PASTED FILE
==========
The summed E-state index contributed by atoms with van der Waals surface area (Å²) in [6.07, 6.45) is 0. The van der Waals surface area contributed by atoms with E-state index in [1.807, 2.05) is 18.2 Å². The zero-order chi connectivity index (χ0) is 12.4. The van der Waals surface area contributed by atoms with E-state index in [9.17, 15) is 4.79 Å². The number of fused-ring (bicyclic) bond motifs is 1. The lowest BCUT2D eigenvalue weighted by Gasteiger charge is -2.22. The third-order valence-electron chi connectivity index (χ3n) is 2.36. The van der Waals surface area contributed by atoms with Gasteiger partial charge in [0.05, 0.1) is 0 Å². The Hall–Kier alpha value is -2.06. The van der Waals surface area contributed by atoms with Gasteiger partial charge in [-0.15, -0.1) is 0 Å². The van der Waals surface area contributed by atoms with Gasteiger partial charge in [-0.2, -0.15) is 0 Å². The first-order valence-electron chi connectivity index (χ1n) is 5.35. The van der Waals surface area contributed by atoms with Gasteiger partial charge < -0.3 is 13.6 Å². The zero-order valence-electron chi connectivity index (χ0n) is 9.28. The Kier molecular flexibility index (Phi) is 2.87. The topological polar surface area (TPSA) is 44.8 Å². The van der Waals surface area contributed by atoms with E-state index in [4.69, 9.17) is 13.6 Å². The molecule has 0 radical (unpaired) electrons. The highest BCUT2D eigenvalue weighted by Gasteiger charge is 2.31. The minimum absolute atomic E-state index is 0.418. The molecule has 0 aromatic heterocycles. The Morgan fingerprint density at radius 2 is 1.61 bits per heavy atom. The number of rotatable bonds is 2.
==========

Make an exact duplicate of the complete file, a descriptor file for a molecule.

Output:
The summed E-state index contributed by atoms with van der Waals surface area (Å²) in [6.07, 6.45) is 0. The van der Waals surface area contributed by atoms with E-state index in [1.807, 2.05) is 18.2 Å². The zero-order chi connectivity index (χ0) is 12.4. The van der Waals surface area contributed by atoms with E-state index in [9.17, 15) is 4.79 Å². The number of fused-ring (bicyclic) bond motifs is 1. The lowest BCUT2D eigenvalue weighted by Gasteiger charge is -2.22. The third-order valence-electron chi connectivity index (χ3n) is 2.36. The van der Waals surface area contributed by atoms with Gasteiger partial charge in [0.05, 0.1) is 0 Å². The Hall–Kier alpha value is -2.06. The van der Waals surface area contributed by atoms with Gasteiger partial charge in [-0.15, -0.1) is 0 Å². The van der Waals surface area contributed by atoms with Gasteiger partial charge in [-0.2, -0.15) is 0 Å². The first-order valence-electron chi connectivity index (χ1n) is 5.35. The van der Waals surface area contributed by atoms with Gasteiger partial charge < -0.3 is 13.6 Å². The zero-order valence-electron chi connectivity index (χ0n) is 9.28. The Kier molecular flexibility index (Phi) is 2.87. The topological polar surface area (TPSA) is 44.8 Å². The van der Waals surface area contributed by atoms with E-state index in [4.69, 9.17) is 13.6 Å². The molecule has 0 radical (unpaired) electrons. The highest BCUT2D eigenvalue weighted by Gasteiger charge is 2.31. The minimum absolute atomic E-state index is 0.418. The molecule has 0 aromatic heterocycles. The Morgan fingerprint density at radius 2 is 1.61 bits per heavy atom. The number of rotatable bonds is 2.